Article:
The San Diego Union-Tribune declares in a new advertising campaign that it’s “Here to Stay.” In our weekend Q&A, publisher Ed Moss shows that he’s definitely with the program.
Never mind the loss in paid readership, a much thinner printed paper and severe staff cutbacks. Moss, who took over the U-T when new owners came in last May, says the paper is committed to its print edition plus local news and local advertising.
Moss also discusses the paper’s circulation (no longer falling), its editorial tilt (no word on whether it will still lean to the right) and the future of offering readers free access to online news (iffy).
In other news:
- San Diego Mayor Jerry Sanders met with Chargers President Dean Spanos to talk about new stadium options downtown. It was the first time the two had met since the team and the city reignited discussions in January.
The Tenth Avenue Marine Terminal has often been discussed as a potential site — and often dismissed as a site by port leaders. But the terminal seems to be off the table while another location seems to have been crowned the front-runner: The site of the Wonder Bread building east of Petco Park.
- Nancy Graham, the former president of San Diego’s downtown redevelopment agency who resigned under a cloud, showed up in court to answer questions about a long delay in submitting records requested by the San Diego Ethics Commission. “I don’t believe I did anything wrong,” she told us, adding: “Ever since all this started, I never got to say my side because the lawyers tell you to keep your mouth shut.”
- We have gathered a week’s worth of your voices: Dianne Parham writes about her prediction about how the bid for the library will be within budget until… Richard del Rio notes that the news of business leaders convening discussions on education sounds familiar … Hank Cunningham has no sympathy for residents of De Anza Cove … Bill Bradshaw isn’t buying the idea that Mt. Hope Cemetery could become an artistic attraction … A school board member, John De Beck declares that fees charged to students to participate in extra-curricular activities are unconstitutional … But Lisa Chavarria says parents should stop complaining about them and … Francis O’Neill Zimmerman says philanthropy should cover them … Finally, Carrie Schneider says potential border hillside erosion should be blamed on our local delegation in Congress.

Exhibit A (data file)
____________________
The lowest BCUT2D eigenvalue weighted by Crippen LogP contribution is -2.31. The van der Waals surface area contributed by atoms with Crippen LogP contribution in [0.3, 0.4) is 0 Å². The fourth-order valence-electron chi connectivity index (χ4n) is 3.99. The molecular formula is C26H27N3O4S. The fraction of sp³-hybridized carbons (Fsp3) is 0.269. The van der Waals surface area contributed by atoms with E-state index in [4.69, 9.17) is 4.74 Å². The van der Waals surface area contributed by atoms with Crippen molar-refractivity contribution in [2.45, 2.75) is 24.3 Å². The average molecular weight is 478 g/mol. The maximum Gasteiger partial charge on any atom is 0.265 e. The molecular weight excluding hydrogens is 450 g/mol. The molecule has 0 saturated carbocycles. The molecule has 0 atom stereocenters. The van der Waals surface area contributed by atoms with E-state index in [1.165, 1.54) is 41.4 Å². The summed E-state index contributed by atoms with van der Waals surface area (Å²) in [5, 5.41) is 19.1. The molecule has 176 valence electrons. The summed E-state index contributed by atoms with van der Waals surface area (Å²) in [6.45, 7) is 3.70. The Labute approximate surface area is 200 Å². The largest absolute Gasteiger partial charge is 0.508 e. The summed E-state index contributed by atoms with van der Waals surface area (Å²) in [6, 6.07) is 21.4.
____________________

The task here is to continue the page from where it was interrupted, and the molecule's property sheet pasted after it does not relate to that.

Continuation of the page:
- Elsewhere: The U-T says SDG&E and Cox Communications have agreed “to pay $17 million to settle claims by state investigators that their shoddy maintenance led to three huge North County wildfires two years ago.” Also: troubled San Diego National Bank is kaput. (U-T)
The Coffee Collection:
- A Not-So-Grave Graveyard: San Diego’s Mt. Hope Cemetery might not be so somber: the city is thinking about turning it into more than a place for the dead and the grieving.
- The Seven-Year Eviction: The city started trying to kick out residents of Mission Bay’s De Anza Cove Mobile Home Park years ago. So why are people still there?
- Quote of the Week: “Nonetheless, your passion for trying to kill the new Main Library, at whatever the cost, is duly noted.” — Jay Goldstone, San Diego’s chief operating officer, icily responding to Councilman Carl DeMaio.
Finally, it’s Halloween and a perfect time to remember a late October evening when San Diegans were scared silly.
It was 71 years ago yesterday when Orson Welles and his infamous “War of the Worlds” broadcast convinced hundreds of thousands of Americans that an alien invasion had begun. San Diegans were among them: they besieged the city police department with calls shortly after 5 p.m. on Oct. 30, 1938.
Local radio listeners tuned in to L.A’s KNX-AM, which still exists, heard announcers reporting “live” on explosions on Mars. Then came a Martian landing in New Jersey and a death-ray attack on New York City. The broadcast, largely based on an H.G. Wells story, sounds vivid and real even today.
The San Diego Journal reported that some residents “dashed” from their homes in panic and flagged down cops on motorcycles and in “prowl cars.” In Tijuana, “several cases of near-pandemonium reigned in cafes & bars,” the Evening Tribune said.
There was even a local twist: early on, the “War of the Worlds” broadcast mentioned that a conference of astronomers was being held in San Diego. One of them, the announcer said, confidently declared there was no reason to worry about those explosions on Mars.
Now if that isn’t a reason to panic, I don’t know what is.
— RANDY DOTINGA